Climate Change and the Eastern Sierra
Technically, it’s still spring here in the Eastern Sierra. But as we watch the snow disappear from the high peaks, the passes open early, and the daily temperatures hover near record-breaking highs, we’re left wondering about the effect climate change will have on our region and on those plants, animals, and people who depend on its resources.
Holly Alpert, Program Manager for the Inyo-Mono Integrated Regional Water Management Program, will be joining ESLT on June 5 to talk about just that. As our speaker for the June installment of our monthly Brown Bag Lunch series, Holly will be discussing climate change in the Eastern Sierra, its effect to date and what we can expect to see moving forward. We are particularly interested in ways that new information about the changing climate might tie in with our land conservation work, and its potential impact on the types of properties that we strive to preserve.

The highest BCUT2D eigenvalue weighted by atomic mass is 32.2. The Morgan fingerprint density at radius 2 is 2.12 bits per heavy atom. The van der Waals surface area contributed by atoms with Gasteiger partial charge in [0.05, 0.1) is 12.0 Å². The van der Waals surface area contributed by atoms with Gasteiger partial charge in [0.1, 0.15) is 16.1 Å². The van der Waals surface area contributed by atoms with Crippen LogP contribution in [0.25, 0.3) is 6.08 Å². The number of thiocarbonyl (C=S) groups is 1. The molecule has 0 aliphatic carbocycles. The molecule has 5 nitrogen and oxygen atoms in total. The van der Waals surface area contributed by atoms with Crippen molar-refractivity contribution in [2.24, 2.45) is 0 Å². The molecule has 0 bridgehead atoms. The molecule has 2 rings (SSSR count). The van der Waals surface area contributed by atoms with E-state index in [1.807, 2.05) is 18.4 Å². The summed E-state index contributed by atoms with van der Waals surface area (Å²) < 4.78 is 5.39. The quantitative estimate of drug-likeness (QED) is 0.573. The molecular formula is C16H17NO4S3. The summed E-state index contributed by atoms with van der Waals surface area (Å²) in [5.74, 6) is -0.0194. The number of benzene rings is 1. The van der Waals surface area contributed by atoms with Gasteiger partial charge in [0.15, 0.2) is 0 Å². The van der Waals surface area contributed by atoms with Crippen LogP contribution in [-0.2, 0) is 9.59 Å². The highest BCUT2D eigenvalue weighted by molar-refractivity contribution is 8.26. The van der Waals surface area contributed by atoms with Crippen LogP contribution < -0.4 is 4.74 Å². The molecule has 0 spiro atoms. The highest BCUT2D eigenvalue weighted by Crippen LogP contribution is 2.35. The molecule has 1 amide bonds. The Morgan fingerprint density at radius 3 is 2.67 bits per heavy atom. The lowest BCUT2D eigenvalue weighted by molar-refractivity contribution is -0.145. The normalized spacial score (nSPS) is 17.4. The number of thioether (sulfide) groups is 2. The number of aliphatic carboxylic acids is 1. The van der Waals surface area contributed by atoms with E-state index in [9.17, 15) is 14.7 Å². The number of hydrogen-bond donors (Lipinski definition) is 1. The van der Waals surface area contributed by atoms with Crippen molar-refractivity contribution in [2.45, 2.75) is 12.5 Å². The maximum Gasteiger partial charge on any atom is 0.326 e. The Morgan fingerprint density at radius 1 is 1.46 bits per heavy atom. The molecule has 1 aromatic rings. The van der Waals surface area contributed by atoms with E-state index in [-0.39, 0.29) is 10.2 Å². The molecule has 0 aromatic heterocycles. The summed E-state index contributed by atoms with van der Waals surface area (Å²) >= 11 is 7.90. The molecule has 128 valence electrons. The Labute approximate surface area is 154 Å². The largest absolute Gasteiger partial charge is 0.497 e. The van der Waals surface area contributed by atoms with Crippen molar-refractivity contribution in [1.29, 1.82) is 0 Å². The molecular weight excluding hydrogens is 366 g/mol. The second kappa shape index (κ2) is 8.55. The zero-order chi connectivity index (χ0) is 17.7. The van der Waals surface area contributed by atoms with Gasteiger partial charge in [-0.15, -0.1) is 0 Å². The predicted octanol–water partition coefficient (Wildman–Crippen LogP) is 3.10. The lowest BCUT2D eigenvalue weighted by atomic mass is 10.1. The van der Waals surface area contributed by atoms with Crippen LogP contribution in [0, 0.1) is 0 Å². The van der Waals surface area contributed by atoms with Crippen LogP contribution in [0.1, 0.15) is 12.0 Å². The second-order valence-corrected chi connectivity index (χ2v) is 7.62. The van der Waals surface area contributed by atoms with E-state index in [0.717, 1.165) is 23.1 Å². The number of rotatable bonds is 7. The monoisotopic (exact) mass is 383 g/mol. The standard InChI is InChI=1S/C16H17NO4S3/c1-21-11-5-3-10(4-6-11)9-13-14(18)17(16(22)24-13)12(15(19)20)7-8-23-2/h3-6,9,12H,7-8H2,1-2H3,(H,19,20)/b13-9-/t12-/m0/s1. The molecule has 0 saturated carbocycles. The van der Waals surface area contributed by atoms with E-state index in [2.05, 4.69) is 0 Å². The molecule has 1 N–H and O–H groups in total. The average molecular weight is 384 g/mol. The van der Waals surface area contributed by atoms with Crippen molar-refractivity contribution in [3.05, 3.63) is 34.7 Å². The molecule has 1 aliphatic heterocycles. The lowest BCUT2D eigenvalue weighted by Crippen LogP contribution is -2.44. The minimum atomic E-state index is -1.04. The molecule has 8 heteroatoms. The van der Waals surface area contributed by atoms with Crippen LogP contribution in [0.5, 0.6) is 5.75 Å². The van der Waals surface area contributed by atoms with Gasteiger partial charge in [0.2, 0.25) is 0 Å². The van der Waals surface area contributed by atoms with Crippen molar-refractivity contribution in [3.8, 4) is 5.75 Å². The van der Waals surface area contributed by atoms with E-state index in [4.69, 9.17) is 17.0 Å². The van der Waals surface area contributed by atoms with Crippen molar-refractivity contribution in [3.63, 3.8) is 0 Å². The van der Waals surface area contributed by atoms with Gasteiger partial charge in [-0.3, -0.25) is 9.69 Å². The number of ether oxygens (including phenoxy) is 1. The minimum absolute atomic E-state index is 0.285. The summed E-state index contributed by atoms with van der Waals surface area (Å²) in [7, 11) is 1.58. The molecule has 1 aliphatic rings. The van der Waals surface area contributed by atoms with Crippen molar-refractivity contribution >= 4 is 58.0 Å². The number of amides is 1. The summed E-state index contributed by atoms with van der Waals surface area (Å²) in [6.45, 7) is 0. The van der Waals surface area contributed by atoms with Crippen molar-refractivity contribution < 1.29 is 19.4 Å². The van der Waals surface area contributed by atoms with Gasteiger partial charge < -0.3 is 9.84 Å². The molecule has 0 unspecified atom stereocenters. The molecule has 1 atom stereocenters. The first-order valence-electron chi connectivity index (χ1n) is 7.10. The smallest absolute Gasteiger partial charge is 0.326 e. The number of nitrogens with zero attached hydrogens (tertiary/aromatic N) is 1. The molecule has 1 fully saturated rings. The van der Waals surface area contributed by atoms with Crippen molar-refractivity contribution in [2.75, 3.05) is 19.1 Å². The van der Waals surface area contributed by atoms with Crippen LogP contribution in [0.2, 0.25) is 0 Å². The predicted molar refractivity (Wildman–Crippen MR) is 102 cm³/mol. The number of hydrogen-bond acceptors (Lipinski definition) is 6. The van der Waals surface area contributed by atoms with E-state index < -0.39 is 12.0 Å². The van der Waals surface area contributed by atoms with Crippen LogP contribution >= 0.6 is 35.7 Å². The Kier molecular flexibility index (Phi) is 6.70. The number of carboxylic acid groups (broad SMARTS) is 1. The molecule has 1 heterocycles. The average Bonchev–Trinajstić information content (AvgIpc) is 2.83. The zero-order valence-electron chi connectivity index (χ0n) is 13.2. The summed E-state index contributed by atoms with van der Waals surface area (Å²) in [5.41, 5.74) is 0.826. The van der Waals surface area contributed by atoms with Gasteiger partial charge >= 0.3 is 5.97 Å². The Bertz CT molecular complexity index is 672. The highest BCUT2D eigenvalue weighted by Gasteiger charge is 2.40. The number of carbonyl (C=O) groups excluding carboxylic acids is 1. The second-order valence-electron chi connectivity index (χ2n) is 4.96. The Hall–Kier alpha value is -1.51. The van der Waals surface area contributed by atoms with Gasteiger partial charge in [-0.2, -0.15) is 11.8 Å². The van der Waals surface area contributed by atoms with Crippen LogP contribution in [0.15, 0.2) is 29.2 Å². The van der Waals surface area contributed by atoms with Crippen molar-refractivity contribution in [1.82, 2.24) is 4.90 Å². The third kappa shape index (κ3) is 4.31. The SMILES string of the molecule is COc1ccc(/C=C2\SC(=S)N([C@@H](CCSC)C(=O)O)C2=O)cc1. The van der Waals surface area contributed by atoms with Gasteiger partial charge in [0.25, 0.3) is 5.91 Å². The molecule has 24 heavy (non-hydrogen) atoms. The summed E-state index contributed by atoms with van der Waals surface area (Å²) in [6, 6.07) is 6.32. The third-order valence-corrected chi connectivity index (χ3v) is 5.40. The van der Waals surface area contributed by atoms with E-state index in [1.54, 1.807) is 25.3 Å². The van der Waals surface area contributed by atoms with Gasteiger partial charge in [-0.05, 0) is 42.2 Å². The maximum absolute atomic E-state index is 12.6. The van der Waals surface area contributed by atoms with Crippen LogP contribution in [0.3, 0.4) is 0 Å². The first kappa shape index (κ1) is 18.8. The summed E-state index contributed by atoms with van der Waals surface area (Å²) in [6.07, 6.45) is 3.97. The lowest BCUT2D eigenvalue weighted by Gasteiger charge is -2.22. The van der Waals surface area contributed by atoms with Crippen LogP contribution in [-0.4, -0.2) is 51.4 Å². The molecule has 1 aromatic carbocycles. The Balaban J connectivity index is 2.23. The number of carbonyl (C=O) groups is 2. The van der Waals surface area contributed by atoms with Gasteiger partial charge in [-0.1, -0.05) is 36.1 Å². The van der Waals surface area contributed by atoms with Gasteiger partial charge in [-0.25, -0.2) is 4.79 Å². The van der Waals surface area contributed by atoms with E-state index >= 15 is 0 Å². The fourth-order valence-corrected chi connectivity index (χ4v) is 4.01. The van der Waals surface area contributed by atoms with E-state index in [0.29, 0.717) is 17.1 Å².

In our arid region, access to water is an issue that can be directly correlated to many important conservation values. Working with the IRWMP, Holly concentrates on the problem of dwindling water availability and managing our limited resources. There are few who keep a closer eye on this than the agricultural producers of the region whose livelihoods depend on this crucial resource.
Last week, NPR’s Science Friday delved into the issue of farming in an era that is increasingly hot and dry. Their panel of experts discussed the specific problems climate change has brought to agriculture, and potential long-term solutions to prevent the loss of productive farmland. From innovative water conservation measures, to experimenting with new crops requiring less water, this segment touches on a number of potential ideas worth exploring. You can listen to the full program, entitled, “Reinventing Farming for a Changing Climate,” here. Alternately, you can read a transcript by clicking here.